Friday, 18 November 2016


Agency law refers to the relationship between a person, or “agent,” that acts on behalf of another person, company, or government, usually called the “master” or “principal.” An agency is formed when a principal asks an individual to make a delivery or names someone as an agent through a contract leading to the responsibility of the principal for actions made by the agent while the agent’s actions are akin to those of the principal. This form of agency can be, and often is, enforced by written agreements made through a power of attorney.
Creation of Agency Relationship
An agency relationship is generated by the consent of both the agent and the principal. No person can unwittingly become an agent for another. A written contract is common, but not necessarily essential when it is clear that both parties intend to act in their respective principal and agent roles. The intent of the parties can be inferred from their words or implied by their actions.
An intricate element of the principal-agent relationship is the concept of control. The agent agrees to act under the direction of the principal. The agent's authority may be actual or apparent. If the principal deliberately advises express and implied powers to the agent to act for him or her, the agent has actual authority. When the agent exercises actual authority, it is as if the principal is acting, and the principal is bound by the agent's acts and is legally responsible for them. If the principal either knowingly or mistakenly, authorizes the agent or others to assume that the agent holds authority to carry out specific actions when such authority does not exist, this is known as apparent authority. If other persons believe in good faith that such right exists, the principal remains liable for the agent's actions and is unable to rely on the defense that no actual authority was established. The scope of an agent's authority, regardless of whether it is apparent or actual, is considered in determining an agent's legal responsibility for his or her actions. An agent cannot be individually liable to a third party for a contract the agent has entered into as a representative of the principal if the agent acted within the scope of authority and contracted as agent for the principal. If it so happens that the agent exceeded his or her authority by entering into the contract, the agent is then financially responsible to the principal for failing to uphold the fiduciary duty.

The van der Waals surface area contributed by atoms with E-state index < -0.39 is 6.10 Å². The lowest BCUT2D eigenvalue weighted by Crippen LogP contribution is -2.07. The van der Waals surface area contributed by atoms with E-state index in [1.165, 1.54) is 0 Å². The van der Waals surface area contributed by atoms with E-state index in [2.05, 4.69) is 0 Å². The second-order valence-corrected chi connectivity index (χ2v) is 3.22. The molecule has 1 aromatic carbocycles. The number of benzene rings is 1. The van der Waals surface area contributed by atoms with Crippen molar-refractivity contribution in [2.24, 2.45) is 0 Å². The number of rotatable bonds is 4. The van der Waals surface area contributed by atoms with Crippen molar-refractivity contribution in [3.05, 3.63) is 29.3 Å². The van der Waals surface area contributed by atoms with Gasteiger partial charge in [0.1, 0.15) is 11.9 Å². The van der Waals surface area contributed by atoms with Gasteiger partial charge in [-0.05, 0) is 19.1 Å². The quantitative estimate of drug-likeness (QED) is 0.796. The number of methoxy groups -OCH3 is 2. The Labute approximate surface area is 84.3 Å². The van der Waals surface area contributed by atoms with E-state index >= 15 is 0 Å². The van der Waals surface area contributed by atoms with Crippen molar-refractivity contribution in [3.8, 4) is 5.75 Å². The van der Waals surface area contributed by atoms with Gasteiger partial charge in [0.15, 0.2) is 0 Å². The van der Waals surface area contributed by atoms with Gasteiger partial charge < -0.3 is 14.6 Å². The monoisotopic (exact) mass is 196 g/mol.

Termination of the agency relationship must be in accordance with the agency contract that initially fashioned the principal-agent relationship. A principal can retract an agent's authority at any time, but may be liable for damages if the termination violates the contract. Other happenings such as the death, mental state, or bankruptcy of the principal also end the principal-agent relationship by operation of law.
For more information about agency law, you may review the materials found on this page or contact one of the attorneys listed on our Law Firms page.

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